The decline of the species was historically caused by overfishing, pollution and dam construction. Currently, the main threats are hydropower plants which heavily regulate the flow regime (impact upon their prey and habitat); the other cause of the decline is, in some countries, pollution (Bosnia and Croatia).

Each year, fish clubs Barje and Vevče introduce 200 Danube Salmons, 30–35 cm long, in the Ljubljanica River, fish club Vrhnika introduces different numbers of Danube Salmon and of different length, while fish club Dolomiti does not stock the Ljubljanica with Danube Salmon.

Rutilus pigus Heckel (Danube Roach)

Conservation status:

Scientific classification:

The Danube Roach is endemic to the Danube basin. In Slovenia, it inhabits the lower reaches of the Drava River, Sava River, Mura River, Krka River, Ljubljanica River and their tributaries. We can find it in streams with slow to moderate water flow and abundant aquatic vegetation, with summer water temperatures between 20 °C and 23 °C. It lives in small groups up to 10 years and grows up to 40 cm in length. The adult body is laterally flat, the body of juveniles is more spindle-shaped. All fins are red, while scales are big and dark bordered. It is a lithophytophilic spawner, which spawns from March to May in the tributaries on gravelly shoals or shallow reaches covered with aquatic vegetation. It feeds on invertebrates, algae and detritus. The population is endangered by river pollution, overfishing and river regulations which result in a stronger river flow and destruction of gravelly areas and spawning places. In the Red List of Fresh Water Fish in Slovenia, it is assigned to the category of endangered (E) species.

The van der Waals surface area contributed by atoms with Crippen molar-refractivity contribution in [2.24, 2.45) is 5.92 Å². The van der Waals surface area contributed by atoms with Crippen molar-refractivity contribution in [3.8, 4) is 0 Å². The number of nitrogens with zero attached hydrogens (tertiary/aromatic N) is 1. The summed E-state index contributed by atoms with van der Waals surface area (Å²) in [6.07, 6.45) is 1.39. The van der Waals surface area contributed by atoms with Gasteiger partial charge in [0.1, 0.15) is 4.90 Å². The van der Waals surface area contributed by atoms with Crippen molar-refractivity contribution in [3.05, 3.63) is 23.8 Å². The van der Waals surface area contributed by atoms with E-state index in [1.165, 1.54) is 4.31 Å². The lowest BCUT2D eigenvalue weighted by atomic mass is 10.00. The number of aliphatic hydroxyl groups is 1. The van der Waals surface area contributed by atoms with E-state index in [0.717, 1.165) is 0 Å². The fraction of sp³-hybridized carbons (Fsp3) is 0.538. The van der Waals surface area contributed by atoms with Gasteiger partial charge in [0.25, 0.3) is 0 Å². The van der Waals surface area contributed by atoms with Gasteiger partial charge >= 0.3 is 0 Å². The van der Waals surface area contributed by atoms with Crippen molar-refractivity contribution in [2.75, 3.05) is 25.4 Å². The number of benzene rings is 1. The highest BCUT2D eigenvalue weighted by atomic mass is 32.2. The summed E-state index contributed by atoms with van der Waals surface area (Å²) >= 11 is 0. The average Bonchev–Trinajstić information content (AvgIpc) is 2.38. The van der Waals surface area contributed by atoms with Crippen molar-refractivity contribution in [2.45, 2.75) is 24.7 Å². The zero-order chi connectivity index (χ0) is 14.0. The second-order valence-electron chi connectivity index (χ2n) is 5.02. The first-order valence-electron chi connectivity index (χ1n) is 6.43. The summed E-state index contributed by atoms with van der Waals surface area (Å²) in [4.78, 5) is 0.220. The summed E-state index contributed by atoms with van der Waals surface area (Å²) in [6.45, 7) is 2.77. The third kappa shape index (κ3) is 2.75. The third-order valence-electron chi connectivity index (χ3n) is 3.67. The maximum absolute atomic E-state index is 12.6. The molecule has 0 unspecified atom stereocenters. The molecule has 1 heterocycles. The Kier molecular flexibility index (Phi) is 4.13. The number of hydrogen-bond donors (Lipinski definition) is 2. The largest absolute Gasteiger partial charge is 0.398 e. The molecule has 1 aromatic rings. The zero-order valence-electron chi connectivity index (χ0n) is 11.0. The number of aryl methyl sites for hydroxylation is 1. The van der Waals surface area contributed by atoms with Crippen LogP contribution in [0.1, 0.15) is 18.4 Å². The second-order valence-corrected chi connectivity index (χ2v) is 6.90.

Fish clubs Barje, Vevče and Dolomiti do not introduce the Danube Roach in the Ljubljanica River; however, fish club Vrhnika stocks the Ljubljanica with a different number of Danube Roach each year.

Leuciscus souffia Risso (Striped Chub)

Conservation status:

Scientific classification: